Original Research

Using observed structured teaching exercises (OSTE) to enhance hospitalist teaching during family centered rounds

Abstract

Abstract

BACKGROUND:

“Rounds” are the organizing structure for academic hospitalist‐trainee teams. Family centered rounds (FCR) are endorsed by the Institute of Medicine and by the American Academy of Pediatrics, however, rounds are often conducted in the privacy of the conference room where patients and families are not privy to the decision‐making process used to determine their diagnosis and management. Less than half of pediatric hospitalists reported conducting FCR, citing concerns about inefficiency and diminished teaching.

OBJECTIVE:

The aim of this study was to design and implement a faculty development program to address the need of hospitalists to efficiently teach during FCR.

DESIGN:

Scoring templates were developed to measure evidence‐based teaching behaviors to optimize orientation, feedback, clinical reasoning, assessing physical exam findings, and promoting resident leadership during FCR. Hospitalists were scored by Standardized Learners and Standardized Parents during 4 Observed Structured Teaching Exercises (OSTEs) before and after focused workshops.

RESULTS:

Fourteen of 14 hospitalist participants had 17 months ± 14 months of experience; 71% were female; none had previous training in the areas proposed in the study. The differences between pre‐ and post‐OSTEs for the 4 stations were statistically significant (P < .0001). Particular improvements were noted in the correction of incorrect clinical reasoning (new patient diagnosis) (56% pre, 86% post) and orientation (65% pre, 95% post).

CONCLUSIONS:

We found incorporating OSTEs into a FCR faculty development program to be an effective strategy for improving faculty teaching behavior. Additional study is needed to determine if this strategy results in sustained improvements in conducting FCRs in real inpatient settings. Journal of Hospital Medicine 2011. © 2011 Society of Hospital Medicine

Copyright © 2011 Society of Hospital Medicine

Providing family centered care has been identified as a goal in the Institute of Medicine's report Crossing the Quality Chiasm1 and endorsed by the American Academy of Pediatrics.2 Traditionally, rounds are the central organizing structure for clinical work, decision making, and teaching in the inpatient setting. Patient care and educational goals emanate from rounds. Over the past several decades rounds have migrated from the patient's bedside to the privacy of the conference room. In our experience, although conference room rounds offer some advantages, patients and families are not privy to the data or decision‐making process used to determine their diagnosis and plan of care. The ritual that frequently occurs after conference‐room rounds is that the team members (medical students, residents, nurses, attending) visit the patient and family independently throughout the course of the day, communicating their understanding of medical and affective issues in a manner that families often view as providing confusing, if not contradictory information.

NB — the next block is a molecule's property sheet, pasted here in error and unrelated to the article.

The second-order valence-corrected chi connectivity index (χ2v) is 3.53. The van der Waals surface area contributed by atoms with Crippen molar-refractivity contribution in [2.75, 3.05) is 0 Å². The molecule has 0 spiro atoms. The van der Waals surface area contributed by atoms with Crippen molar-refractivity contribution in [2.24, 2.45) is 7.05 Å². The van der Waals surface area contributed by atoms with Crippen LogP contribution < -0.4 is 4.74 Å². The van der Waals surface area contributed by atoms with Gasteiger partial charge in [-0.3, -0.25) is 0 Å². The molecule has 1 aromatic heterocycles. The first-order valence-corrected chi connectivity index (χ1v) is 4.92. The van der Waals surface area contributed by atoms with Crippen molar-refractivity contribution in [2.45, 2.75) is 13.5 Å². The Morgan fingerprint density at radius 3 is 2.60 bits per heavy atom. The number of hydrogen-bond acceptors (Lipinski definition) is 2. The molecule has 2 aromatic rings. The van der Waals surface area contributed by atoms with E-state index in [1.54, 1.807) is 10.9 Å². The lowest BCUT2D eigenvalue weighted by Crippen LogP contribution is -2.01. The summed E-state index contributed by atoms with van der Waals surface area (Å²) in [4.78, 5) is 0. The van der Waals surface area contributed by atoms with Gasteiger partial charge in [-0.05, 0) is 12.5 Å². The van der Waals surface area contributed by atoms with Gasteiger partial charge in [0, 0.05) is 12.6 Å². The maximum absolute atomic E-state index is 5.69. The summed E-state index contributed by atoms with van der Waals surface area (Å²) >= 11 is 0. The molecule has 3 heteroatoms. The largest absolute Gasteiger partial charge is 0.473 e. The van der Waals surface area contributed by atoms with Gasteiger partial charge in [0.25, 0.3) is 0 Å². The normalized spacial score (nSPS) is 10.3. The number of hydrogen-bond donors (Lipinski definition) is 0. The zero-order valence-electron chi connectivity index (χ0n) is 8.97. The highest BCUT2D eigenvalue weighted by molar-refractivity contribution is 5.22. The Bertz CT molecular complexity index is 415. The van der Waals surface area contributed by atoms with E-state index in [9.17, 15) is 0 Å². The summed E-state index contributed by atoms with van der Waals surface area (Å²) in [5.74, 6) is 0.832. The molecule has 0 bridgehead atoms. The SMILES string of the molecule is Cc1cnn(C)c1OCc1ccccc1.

Conducting rounds entirely at the bedside can bypass this systemic flaw, allowing parents and patients to correct inaccurate data, and enable them to make their values and concerns known to the team. This model can help to connect the caregivers and receivers of care, and represents a collaborative communication process, the foundation for effective family‐centered rounds (FCR). When team members discuss how they interpret clinical data in the presence of the family it helps them to understand how and why a management plan is conceived. The care team develops an alliance of trust with the family through this transparent communication and joint decision‐making.

Despite the potential for enhancing patient/family satisfaction and endorsements by public and professional organizations, in a recent study less than half of pediatric hospitalists reported conducting FCR.3 Trainees and attending physicians raised concerns about the potential for FCR to waste time and diminish teaching.4 Trainees' perceptions of the educational value of FCR has not been well studied, but a recent qualitative study of pediatric residents reported that if conducted well, FCRs enhance education and clinical skills by increasing the number of patients seen by each team member, and by offering opportunities to improve physical examination skills. Trainees appreciated role‐modeling and realtime feedback by attending physicians. Senior residents reported enhanced leadership and teaching opportunities.5